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9 Ways to Prevent Injury While Walking the Dog

9 Ways to Prevent Injury While Walking the Dog

by Alicia Walker, MOT, OTR/LLeave a Comment

What’s not to love about man’s best friend? In addition to an unbreakable bond, dog ownership comes with many health benefits! Did you know adults that own dogs have fewer chronic diseases, fewer doctor visits and decreased limitations with daily activities?1 Those who own dogs also walk fifty percent more on average, compared to non-dog owners.2

On the other hand, injuries incurred “while walking the dog” are on the rise. 1,671 adults presented to the emergency room (ER) after a dog-walking injury in 2004. In 2017, that number increased to 4,396 – a 150% increase in just 13 years!3 The majority of those injured were women (79%) and over the age of 65.3 The most common dog-walking injuries are hip fracture and wrist/upper arm fracture, but tendon injuries of the hand/finger, skin tears and bruises and hematomas have also been reported.1

Here are a few tips on how to prevent injuries while taking Fido on his daily stroll:

1. Don’t wrap the leash around your fingers.

If your dog darts away, you won’t have time to reposition your fingers in time to prevent an injury.4 Potential injuries could include finger fracture and/or dislocation and ligament or tendon rupture. Be sure the leash is held around the palm of the hand rather than intertwined in the digits.

2. Avoid putting your fingers underneath your dog’s collar.

If the dog suddenly jumps or pulls, you’re at risk for twisting your fingers. A simple twist can cause a finger dislocation and/or fracture.4

3. Train your dog to walk on a leash properly.5

This may help any access pulling that could cause a potential fall.

4. Use a short leash and avoid retractable leashes.

Short leashes are preferred over retractable leashes as they provide you more control. In addition, if you are walking two dogs simultaneously, use a double leash to avoid a tangle, as a tangle between multiple leashes could result in a potential trip or fall.6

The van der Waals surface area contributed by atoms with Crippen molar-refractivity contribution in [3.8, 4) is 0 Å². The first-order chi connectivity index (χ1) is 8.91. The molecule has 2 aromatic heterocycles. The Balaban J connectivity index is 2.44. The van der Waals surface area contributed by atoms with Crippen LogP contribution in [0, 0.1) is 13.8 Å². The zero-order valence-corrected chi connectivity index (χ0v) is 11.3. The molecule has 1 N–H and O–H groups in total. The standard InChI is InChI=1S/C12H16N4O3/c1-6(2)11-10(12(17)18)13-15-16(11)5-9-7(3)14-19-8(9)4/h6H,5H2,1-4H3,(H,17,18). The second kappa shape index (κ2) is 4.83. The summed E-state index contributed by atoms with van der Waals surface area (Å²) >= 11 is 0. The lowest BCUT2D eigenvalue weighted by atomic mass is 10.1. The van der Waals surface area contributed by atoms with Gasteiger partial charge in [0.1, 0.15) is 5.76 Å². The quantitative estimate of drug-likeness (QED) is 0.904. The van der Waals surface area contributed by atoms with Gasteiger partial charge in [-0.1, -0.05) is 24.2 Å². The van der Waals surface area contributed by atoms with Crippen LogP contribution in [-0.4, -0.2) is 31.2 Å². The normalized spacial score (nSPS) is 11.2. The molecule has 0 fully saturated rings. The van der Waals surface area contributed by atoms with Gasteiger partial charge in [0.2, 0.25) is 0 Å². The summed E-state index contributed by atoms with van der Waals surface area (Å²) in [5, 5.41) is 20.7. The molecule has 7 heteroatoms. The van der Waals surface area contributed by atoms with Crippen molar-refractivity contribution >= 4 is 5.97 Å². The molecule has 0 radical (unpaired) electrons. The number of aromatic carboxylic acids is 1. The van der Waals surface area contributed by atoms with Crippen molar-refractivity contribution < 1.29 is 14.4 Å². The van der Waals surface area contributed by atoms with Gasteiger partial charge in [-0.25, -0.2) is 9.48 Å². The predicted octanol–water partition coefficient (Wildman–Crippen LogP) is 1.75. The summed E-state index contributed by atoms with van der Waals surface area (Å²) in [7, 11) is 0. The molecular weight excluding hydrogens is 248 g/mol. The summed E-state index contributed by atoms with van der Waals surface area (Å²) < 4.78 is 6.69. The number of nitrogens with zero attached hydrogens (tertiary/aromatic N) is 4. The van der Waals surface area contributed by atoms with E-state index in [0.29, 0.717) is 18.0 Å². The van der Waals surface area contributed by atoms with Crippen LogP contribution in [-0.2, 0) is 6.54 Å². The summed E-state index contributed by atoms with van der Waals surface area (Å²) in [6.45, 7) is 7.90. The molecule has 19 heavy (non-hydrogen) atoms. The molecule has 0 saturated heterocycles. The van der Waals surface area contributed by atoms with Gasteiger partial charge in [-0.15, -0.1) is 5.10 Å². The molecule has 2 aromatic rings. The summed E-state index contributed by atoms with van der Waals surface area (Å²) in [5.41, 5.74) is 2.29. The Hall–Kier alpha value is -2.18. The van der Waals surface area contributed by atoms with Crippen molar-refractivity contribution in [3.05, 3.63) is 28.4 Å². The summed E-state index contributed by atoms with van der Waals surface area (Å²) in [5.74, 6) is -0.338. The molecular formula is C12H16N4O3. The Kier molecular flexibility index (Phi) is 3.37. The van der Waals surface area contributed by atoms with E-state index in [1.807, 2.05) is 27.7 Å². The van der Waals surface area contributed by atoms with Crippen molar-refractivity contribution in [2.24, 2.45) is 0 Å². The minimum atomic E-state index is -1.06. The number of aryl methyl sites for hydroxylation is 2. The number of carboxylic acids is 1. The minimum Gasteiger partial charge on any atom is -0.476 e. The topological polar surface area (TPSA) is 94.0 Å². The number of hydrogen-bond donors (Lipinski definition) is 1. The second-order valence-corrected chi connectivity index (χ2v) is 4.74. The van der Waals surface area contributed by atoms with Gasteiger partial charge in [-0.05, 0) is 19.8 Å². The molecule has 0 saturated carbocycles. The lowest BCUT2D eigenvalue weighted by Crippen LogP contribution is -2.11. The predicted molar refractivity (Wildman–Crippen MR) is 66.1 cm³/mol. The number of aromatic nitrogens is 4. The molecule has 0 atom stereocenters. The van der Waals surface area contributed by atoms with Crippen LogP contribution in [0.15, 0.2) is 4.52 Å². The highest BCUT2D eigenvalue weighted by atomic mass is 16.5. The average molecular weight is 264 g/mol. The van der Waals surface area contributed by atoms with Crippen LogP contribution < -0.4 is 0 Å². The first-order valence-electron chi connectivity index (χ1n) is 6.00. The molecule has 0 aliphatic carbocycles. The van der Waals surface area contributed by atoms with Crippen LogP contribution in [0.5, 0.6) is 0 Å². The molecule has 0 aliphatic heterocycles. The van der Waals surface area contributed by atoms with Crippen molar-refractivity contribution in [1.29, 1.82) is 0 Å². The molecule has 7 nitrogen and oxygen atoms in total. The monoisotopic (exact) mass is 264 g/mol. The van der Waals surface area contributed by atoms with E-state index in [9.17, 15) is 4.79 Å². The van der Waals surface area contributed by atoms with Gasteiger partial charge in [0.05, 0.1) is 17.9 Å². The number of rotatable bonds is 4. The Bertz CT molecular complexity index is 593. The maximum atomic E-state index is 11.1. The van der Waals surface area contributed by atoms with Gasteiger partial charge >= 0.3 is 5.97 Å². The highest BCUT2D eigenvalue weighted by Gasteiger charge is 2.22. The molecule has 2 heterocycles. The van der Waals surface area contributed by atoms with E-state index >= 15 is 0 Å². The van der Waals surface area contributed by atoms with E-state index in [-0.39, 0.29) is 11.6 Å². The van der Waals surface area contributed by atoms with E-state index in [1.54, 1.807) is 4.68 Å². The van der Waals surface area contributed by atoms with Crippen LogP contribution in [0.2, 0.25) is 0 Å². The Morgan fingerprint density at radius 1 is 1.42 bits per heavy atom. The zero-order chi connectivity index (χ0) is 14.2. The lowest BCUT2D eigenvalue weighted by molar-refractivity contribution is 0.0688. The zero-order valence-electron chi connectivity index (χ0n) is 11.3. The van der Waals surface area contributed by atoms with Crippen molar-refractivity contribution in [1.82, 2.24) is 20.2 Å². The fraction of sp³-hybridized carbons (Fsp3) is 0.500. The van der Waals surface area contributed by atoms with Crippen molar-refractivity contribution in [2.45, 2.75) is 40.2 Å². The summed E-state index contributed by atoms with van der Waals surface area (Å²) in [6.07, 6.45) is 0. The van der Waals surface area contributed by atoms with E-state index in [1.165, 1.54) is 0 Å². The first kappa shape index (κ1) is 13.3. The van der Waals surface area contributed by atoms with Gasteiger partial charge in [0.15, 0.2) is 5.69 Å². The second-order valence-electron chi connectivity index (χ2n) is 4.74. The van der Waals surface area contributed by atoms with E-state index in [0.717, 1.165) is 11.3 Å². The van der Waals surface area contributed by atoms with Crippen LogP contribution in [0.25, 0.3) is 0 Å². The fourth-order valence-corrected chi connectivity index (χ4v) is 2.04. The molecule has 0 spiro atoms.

5. Wear the right footwear.

A sturdy pair of tennis shoes is preferable over sandals or shoes with high heels that could lead to potential trips, falls, etc. If it’s raining or cold outside, a good pair of boots with traction is a great choice.

6. Be attentive at all times while walking.

Don’t text, talk on the phone, or use social media on your mobile device with your furry friend’s leash in hand.

7. Walk during daylight hours, and choose walking surfaces that are in good condition.

Avoid walking on trails, grass, slick surfaces, etc. that could cause you to lose your balance.

8. Know your limits.

Make sure that your dog’s personality (aggressive or calm), size (large or small), and the number of dogs being walked at once match your physical abilities.

9. Hire a dog walker.

There are tons of resources available online including dog walking and pet sitter services.

We all love spending time with our pets. It’s important to remember these safety tips to minimize the risk of injury. If you experience any pain or injuries or have questions related to the hand or upper extremity, contact an Athletico occupational therapist for a free assessment.

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The Athletico blog is an educational resource written by Athletico employees. Athletico bloggers are licensed professionals who abide by the code of ethics outlined by their respective professional associations. The content published in blog posts represents the opinion of the individual author based on their expertise and experience. The content provided in this blog is for informational purposes only, does not constitute medical advice and should not be relied on for making personal health decisions.

References:
1. Lowry, K., & Rosen, T. (2020, April). Dog Walking Can Be Hazardous to Cutaneous Health. Dermatology, 105(4), 191-194.
2. Gretebeck, K., Radius, K., Black, D., Gretebeck, R., Ziemba, R., & Glickman, L. (2020). Dog Ownership, Functional Ability, and Walking in Community-Dwelling Older Adults. Journal of Physical Activity and Health, 10(5), 646-655.
3. Yee, B. (2019, March 6). How Dog Walking Injuries Are Increasing Among Older Adults. In Forbes. Retrieved from https://www.forbes.com/sites/brucelee/2019/03/06/how-dog-walking-injuries-are-increasing-among-older-adults/#4e6dfca59c48.
4. Cohen, M., & Fernandez, J. (n.d.). 6 Ways to Prevent Common Dog Walking Injuries. In Discover Wellness. Retrieved from /health-wellness/discover-health/preventing-dog-walking-injuries.
5. Brulliard, K. (2019, March 6). Dog-walking can be hazardous for seniors, study suggests. In The Washington Post. Retrieved from https://www.washingtonpost.com/science/2019/03/06/dog-walking-can-be-hazardous-seniors-study-suggests/.
6. “The Most Common Dog Walking Injuries.” Performance Physical Therapy, 1 Oct. 2019, www.performanceptri.com/post/the-most-common-dog-walking-injuries.

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